Cross-regulation of metabolism, innate immunity and the gut microbiome

Metazoans are in continuous contact with microorganisms, which have co-evolved with plants and animals. The microorganisms benefit the host by: determining the range of diet supply, shaping its immune system, and restricting the uncontrolled proliferation of pathogenic bacteria in the symbiotic microbial community. Interactions of the host with its microbiota occur primarily at epithelial/mucosal surfaces, such as in the gut or skin. These tissues generate barriers that prevent the invasion of pathogens into the body cavity, and also provide beneficial physiological conditions that support commensal growth. Immune responses are tightly linked to energy homeostasis and it is well established that metabolic dysregulation (e.g. due to overeating or genetic predisposition) can cause inflammation in fat and other metabolic tissues. However, exactly how they are interconnected and cross-regulated in health and disease is only just beginning to emerge. Thus, an important research line in our lab is to use Drosophila as a model organism to investigate how metabolism, innate immunity and the microbiome are cross-regulated in gastrointestinal physiology.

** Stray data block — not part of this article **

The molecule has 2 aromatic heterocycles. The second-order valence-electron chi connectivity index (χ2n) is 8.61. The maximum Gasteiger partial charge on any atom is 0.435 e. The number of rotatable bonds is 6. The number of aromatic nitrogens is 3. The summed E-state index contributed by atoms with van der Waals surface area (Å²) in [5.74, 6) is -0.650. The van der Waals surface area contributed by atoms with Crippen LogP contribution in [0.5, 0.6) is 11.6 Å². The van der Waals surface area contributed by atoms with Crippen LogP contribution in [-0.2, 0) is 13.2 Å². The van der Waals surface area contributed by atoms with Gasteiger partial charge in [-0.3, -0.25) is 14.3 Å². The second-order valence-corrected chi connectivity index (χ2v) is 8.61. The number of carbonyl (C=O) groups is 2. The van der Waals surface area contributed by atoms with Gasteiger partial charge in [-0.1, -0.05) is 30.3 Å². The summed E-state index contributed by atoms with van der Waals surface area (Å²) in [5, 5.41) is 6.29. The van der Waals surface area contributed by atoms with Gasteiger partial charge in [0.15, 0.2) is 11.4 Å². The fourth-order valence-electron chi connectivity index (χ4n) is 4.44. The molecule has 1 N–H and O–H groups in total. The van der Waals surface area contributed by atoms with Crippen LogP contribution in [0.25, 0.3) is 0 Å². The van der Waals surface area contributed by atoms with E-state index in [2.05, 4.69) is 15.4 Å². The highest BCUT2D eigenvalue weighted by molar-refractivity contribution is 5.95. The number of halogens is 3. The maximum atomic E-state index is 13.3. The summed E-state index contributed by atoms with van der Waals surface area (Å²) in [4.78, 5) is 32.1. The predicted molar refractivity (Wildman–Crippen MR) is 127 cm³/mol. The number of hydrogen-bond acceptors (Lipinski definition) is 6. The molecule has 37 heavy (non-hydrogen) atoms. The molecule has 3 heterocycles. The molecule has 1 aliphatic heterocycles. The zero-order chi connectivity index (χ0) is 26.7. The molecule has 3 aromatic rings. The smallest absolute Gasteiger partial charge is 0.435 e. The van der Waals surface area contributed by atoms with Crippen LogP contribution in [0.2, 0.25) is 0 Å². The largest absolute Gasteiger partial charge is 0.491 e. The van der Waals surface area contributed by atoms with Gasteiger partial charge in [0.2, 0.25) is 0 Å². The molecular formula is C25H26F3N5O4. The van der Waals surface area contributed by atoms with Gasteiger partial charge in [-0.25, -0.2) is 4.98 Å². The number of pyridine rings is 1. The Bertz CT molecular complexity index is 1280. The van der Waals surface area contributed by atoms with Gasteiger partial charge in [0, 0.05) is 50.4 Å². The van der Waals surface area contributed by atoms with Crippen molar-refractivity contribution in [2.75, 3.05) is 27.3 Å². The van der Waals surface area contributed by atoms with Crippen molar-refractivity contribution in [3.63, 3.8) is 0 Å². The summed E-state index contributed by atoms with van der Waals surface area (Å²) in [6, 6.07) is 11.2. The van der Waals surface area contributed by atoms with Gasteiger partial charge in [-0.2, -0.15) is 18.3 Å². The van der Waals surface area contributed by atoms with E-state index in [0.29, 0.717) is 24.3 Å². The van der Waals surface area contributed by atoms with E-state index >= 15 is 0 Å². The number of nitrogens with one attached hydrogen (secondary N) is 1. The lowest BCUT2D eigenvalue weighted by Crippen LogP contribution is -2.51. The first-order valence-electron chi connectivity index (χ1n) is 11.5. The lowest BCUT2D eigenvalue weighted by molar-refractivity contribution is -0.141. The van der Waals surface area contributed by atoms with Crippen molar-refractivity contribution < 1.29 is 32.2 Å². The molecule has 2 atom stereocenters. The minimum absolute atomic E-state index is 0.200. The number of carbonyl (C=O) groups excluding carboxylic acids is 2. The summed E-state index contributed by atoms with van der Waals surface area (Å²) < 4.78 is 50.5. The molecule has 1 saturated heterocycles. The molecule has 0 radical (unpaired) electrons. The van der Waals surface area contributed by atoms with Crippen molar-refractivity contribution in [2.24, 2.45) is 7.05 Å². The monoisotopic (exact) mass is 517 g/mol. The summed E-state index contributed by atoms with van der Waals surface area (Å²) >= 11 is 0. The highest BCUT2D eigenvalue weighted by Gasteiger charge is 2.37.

Towards this goal, we have recently discovered a novel link between metabolic and stress signaling, and innate immune effector pathways (Becker et al., Nature 2010). We found that fasting or starvation induces the expression of antimicrobial peptides in epithelial tissues, such as the gut, and that this innate immune response is observed under non-infectious conditions independent of pattern recognition receptors. In fact, starvation - which is sensed through the absence of insulin - triggers the activation of the transcription factor FOXO, which in turn, initiates antimicrobial immune responses. These findings establish an entirely novel perspective in immune sensing by directly linking the metabolic or stress status of tissues with innate effector functions of the immune system. Of note, this newly identified connection goes beyond a modulatory role of metabolic or stress signaling for immune functions, as metabolic or stress signaling pathways had not previously been implicated as initiators of immune effector functions per se. Understanding the molecular mechanisms of phenomena, such as the relationship of fasting to reduced inflammation, or the loss of appetite associated with infection, are future and timely challenges. We are currently studying the cross-regulation of metabolism and innate immunity in several Drosophila projects, including a putative significance of the FOXO-dependent mechanism for lifespan regulation.

Selected recent publication:

Becker T, Loch G, Beyer M, Zinke I, Aschenbrenner AC, Carrera P, Inhester T, Schultze JL, Hoch M. 2010. FOXO-dependent regulation of innate immune homeostasis. Nature 463: 369-73